4 Ways to Improve Small Business App Development

Small businesses benefit from integrating app development into strategic plans. Apps help with effectively marketing a business while also providing a means for completing sales through a decent smartphone. Rolling out any app prematurely, however, could create disastrous, avoidable problems. Business owners should look closely at four phases of development capable of reducing troubles.

1. Review a blueprint of the app

A blueprint represents a rough draft plan for an app. The common name for a mobile app blueprint is a “wireframe.” No matter the name, the rough draft serves a similar purpose as a building blueprint. The draft presents a visual guide of what the developer intends to develop. The blueprint/wireframe can be drawn up on paper, but most prefer to create on with a software program. Software blueprints can be easier to produce and more visually appealing.

Reviewing the blueprint allows a business owner a chance to ask questions about the app and the development process. He/she can gain clarification on certain points while also allowed to make suggestions. Best of all, these steps take place before commencing actual development work. Addressing concerns after development starts could prove complicated.

2. Try out a prototype of the app

Long before approving a final app product, ask the developer to create a prototype app. The prototype won’t be perfect since it’s not the “real” app. Trying out a prototype paints a picture of what the final app will do. The prototype also opens the door to making necessary revisions on the next stage of the app development process.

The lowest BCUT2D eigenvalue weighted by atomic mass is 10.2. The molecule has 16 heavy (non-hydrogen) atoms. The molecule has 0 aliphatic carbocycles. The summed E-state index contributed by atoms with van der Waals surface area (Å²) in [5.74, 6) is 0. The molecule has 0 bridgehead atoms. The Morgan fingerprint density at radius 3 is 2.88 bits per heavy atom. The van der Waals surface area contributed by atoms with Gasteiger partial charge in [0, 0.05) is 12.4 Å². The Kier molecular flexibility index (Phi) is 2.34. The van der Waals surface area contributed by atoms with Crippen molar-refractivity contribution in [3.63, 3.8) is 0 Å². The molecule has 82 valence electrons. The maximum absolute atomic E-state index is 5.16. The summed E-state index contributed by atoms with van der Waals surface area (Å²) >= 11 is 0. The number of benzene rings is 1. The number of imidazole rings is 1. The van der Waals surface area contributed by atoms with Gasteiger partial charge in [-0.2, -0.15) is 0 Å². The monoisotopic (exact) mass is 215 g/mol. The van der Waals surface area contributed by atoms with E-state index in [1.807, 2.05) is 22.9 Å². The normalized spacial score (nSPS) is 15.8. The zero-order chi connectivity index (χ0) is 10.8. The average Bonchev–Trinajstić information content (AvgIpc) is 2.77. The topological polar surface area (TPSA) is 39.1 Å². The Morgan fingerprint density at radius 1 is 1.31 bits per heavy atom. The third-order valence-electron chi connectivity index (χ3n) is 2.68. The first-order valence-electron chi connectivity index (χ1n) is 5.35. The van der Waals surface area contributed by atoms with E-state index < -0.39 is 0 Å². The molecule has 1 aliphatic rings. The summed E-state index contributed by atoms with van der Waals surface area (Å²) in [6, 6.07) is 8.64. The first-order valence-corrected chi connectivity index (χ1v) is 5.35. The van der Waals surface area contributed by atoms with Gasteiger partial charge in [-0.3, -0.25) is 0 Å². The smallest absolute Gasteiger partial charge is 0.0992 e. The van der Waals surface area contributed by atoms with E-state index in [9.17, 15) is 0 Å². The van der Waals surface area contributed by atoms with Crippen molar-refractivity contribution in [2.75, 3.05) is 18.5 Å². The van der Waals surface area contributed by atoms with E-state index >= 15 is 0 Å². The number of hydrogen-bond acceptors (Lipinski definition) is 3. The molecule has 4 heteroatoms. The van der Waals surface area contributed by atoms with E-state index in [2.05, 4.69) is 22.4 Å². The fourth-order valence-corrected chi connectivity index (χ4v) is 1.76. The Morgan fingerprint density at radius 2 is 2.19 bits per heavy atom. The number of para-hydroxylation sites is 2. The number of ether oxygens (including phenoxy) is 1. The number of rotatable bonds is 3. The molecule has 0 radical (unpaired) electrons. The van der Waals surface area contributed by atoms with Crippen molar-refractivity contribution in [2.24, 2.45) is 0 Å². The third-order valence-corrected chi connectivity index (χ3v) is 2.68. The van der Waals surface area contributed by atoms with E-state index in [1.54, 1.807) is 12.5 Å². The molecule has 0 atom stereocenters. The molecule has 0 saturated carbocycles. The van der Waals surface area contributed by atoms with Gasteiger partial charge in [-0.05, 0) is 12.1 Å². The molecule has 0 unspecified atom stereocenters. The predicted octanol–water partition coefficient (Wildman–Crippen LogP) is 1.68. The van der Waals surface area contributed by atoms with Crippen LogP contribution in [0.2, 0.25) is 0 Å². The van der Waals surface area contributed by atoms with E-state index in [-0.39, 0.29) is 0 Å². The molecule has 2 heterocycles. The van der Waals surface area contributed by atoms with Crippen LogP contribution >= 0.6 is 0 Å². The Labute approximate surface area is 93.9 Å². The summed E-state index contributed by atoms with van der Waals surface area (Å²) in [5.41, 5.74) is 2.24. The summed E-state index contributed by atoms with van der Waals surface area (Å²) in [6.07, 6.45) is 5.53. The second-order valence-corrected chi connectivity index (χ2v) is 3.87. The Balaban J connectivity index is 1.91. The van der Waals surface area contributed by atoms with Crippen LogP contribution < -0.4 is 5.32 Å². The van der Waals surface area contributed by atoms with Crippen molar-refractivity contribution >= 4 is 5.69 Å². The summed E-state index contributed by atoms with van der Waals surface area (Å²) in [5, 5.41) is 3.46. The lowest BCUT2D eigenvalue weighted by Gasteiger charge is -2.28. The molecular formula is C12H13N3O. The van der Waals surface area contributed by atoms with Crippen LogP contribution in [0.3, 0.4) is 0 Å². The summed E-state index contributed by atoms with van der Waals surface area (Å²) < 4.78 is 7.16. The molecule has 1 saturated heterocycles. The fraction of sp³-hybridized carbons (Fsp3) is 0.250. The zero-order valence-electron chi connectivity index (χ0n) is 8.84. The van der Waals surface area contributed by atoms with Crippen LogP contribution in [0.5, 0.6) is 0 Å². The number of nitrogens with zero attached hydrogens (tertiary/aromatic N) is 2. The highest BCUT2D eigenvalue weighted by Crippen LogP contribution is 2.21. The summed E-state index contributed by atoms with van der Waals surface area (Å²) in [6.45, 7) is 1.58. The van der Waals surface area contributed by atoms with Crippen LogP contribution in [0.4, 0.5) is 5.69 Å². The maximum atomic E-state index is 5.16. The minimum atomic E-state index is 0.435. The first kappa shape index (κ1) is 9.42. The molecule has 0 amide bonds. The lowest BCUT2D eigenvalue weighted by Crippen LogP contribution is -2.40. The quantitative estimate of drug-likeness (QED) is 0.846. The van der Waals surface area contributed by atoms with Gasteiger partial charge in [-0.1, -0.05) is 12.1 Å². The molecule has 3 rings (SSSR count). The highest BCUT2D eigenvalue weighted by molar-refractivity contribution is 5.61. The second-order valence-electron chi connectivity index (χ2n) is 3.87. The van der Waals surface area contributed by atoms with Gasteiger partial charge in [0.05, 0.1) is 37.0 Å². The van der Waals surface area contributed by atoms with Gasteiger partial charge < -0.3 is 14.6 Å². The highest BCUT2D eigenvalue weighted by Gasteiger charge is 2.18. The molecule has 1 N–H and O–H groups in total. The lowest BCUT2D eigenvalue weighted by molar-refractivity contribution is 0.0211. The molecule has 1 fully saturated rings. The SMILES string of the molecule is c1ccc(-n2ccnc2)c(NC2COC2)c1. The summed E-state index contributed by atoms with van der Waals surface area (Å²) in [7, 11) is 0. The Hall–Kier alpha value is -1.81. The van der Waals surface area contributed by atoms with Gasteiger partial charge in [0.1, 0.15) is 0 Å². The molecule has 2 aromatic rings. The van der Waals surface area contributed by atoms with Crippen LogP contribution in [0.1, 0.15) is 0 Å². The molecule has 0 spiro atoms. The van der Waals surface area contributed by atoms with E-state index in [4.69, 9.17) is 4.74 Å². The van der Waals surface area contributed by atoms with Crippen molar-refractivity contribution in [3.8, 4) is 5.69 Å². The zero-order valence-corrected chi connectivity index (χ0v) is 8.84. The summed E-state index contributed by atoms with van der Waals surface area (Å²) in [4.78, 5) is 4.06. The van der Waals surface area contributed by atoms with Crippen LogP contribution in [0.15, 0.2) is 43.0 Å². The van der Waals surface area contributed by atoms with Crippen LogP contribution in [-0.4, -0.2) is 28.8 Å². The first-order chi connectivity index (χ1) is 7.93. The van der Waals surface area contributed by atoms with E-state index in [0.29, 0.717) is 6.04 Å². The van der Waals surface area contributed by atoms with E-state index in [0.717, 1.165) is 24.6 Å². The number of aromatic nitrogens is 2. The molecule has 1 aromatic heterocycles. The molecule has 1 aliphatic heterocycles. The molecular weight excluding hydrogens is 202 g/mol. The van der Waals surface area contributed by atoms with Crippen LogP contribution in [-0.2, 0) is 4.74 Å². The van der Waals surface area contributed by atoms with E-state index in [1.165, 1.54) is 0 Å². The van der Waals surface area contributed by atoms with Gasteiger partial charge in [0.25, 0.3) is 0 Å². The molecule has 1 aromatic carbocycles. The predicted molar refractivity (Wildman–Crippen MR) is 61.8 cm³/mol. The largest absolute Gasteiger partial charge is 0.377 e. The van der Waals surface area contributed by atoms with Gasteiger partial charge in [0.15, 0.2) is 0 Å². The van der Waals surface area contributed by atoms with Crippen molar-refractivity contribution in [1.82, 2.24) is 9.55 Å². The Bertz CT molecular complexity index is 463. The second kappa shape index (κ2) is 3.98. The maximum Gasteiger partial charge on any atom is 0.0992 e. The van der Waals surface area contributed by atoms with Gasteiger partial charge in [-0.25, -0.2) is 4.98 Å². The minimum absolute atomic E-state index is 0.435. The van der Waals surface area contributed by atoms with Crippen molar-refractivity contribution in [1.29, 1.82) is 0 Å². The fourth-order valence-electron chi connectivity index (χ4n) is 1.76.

A small business owner could ask a handful of friends and employees to try out the prototype. See what they say about the application. Their opinions might prove helpful to the developer during the next phase of development.

3. Release a beta test model

The beta test version of the app is like the older sibling of the prototype. The beta version is the presumed finished version. Developers know the app may contain bugs and requires improvement. They probably won’t assume the app isn’t a non-working failure. After all, the beta version gets released to the actual public.

A beta version won’t go out on a grand scale. A small, targeted audience of users acquire the beta app to test it out and provide feedback. Based on the reported beta user experiences, the developer makes final improvements. Another round of beta testing may take place. Or, the next version release could be the final one. Incidentally, the final version won’t necessarily prove final. 2.0 and other updated versions of a successful app might eventually follow.

4. Take user reviews and feedback seriously

Once the app goes live, users maintain the option to review and rate the program in an app store. Don’t ignore any reviews or user feedback. Terrible reviews might necessitate pulling the app. Constructive criticism may prove helpful when planning version 2.0.

Remember, the end user’s opinion becomes the last word on the value of the app.

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